Kate is on a flight home from L.A. when she gets a voicemail message that her father has shot himself in the head at his home in Atlanta. Yet, she makes no plan to go home until her almost-ex-husband meets her at the airport and insists.
Kate doesn’t see what the big fuss is to go home. That’s strange! But she thinks she’s justified. How?
- Maybe because she can’t afford the plane ticket to fly to Atlanta.
- Maybe because she doesn’t have many good memories of the father who married four other women after her mother died, and filled his life with lots of other children.
- Maybe because she’s ashamed to be living the life she’s been blaming her father for and now that he’s dead, she’s upset at having lost her excuse.
Whatever the reason, Kate is forced to go home to deal with reality, deal with her siblings – all of them, deal with her step-mothers – all of them, and finally to deal with herself.
About the famous line, Love means never having to say you’re sorry, Kate says this:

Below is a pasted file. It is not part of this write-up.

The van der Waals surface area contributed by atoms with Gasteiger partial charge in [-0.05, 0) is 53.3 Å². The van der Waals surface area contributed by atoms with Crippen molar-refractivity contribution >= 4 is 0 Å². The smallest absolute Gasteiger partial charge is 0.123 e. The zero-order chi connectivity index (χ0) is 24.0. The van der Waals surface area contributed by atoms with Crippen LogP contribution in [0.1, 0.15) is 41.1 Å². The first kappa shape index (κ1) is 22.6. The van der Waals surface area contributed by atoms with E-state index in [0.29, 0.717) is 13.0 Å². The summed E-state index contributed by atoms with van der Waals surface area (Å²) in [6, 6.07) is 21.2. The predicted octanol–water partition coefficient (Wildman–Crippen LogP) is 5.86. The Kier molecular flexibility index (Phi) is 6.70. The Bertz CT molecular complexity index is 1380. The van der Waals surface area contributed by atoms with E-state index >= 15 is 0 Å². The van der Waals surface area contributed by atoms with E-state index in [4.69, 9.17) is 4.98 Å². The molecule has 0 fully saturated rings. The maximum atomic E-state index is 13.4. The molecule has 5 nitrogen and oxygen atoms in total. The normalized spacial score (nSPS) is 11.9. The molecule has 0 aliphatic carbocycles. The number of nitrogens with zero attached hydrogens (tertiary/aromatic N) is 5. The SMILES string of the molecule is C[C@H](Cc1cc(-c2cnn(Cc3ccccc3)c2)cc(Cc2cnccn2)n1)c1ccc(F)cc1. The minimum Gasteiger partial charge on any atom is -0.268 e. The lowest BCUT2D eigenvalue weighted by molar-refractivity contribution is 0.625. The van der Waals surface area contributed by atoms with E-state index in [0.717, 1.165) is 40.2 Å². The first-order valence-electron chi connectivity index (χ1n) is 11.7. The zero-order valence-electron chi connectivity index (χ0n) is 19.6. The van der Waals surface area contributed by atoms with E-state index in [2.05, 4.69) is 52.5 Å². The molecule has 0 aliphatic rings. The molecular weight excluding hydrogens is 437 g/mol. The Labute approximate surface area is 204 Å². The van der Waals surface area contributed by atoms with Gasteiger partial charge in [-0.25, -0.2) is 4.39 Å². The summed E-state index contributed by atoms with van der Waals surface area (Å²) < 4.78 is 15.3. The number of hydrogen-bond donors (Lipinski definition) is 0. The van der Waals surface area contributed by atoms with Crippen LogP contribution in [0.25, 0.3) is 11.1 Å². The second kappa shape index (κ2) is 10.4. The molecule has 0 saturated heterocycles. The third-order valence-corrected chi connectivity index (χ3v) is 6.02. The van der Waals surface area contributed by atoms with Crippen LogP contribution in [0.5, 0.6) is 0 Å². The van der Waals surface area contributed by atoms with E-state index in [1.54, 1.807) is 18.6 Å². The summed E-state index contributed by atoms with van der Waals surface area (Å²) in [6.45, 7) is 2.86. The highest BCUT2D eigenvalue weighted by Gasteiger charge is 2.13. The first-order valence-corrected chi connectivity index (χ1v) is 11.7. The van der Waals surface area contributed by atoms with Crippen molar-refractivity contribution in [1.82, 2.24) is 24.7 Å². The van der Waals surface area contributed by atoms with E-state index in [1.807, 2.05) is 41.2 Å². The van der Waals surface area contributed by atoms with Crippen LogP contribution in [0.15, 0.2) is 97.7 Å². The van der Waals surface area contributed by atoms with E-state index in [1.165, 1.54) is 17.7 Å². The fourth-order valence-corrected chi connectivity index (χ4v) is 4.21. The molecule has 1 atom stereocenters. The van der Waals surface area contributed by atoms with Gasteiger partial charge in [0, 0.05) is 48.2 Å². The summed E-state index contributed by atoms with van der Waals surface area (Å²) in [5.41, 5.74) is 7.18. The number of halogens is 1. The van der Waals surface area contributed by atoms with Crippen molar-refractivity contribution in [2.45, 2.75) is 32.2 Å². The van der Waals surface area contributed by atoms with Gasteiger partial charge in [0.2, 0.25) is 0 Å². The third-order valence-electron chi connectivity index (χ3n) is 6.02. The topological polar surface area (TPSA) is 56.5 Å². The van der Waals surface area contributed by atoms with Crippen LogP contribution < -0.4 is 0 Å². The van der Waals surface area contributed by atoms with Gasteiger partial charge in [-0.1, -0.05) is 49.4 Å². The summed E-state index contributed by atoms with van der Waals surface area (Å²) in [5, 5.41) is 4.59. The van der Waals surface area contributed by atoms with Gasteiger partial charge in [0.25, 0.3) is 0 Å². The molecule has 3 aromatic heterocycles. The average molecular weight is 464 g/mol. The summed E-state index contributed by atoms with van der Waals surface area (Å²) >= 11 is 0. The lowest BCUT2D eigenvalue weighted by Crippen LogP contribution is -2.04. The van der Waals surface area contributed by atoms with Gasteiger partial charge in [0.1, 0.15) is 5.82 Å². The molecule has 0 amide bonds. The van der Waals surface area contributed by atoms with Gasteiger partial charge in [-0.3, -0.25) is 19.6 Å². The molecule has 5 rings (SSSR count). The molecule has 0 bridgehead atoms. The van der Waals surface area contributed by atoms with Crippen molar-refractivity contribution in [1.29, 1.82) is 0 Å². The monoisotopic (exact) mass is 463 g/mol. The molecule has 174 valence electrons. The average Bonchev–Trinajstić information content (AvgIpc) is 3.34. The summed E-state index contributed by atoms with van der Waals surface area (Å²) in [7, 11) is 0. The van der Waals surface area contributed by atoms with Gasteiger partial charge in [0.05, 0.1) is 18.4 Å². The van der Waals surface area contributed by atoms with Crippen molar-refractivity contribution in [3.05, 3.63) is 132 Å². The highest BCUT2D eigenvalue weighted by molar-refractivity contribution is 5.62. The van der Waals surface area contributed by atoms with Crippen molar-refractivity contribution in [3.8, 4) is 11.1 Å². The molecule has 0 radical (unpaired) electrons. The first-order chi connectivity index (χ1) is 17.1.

Being in love means you can hurt the other person all you want. Being in love means having a personal punching bag. That’s why you do it. That’s why you fall in love in the first place – to be the worst you can be and get away with it. Otherwise, what’s the point?
It’s no surprise why Kate is having trouble with her relationships.
I gave Reunion 3 stars instead of the 4 stars I wanted to, because I feel like the book lacked a little development and some things that were mentioned weren’t fleshed out enough – the novel could have probably benefitted from a couple extra chapters to explain the other characters so they didn’t seem so much a part of the landscape and more an integral part of her family.
But it made a good read and I felt like I could understand some of the decisions Kate made, even if they were clearly the wrong ones.
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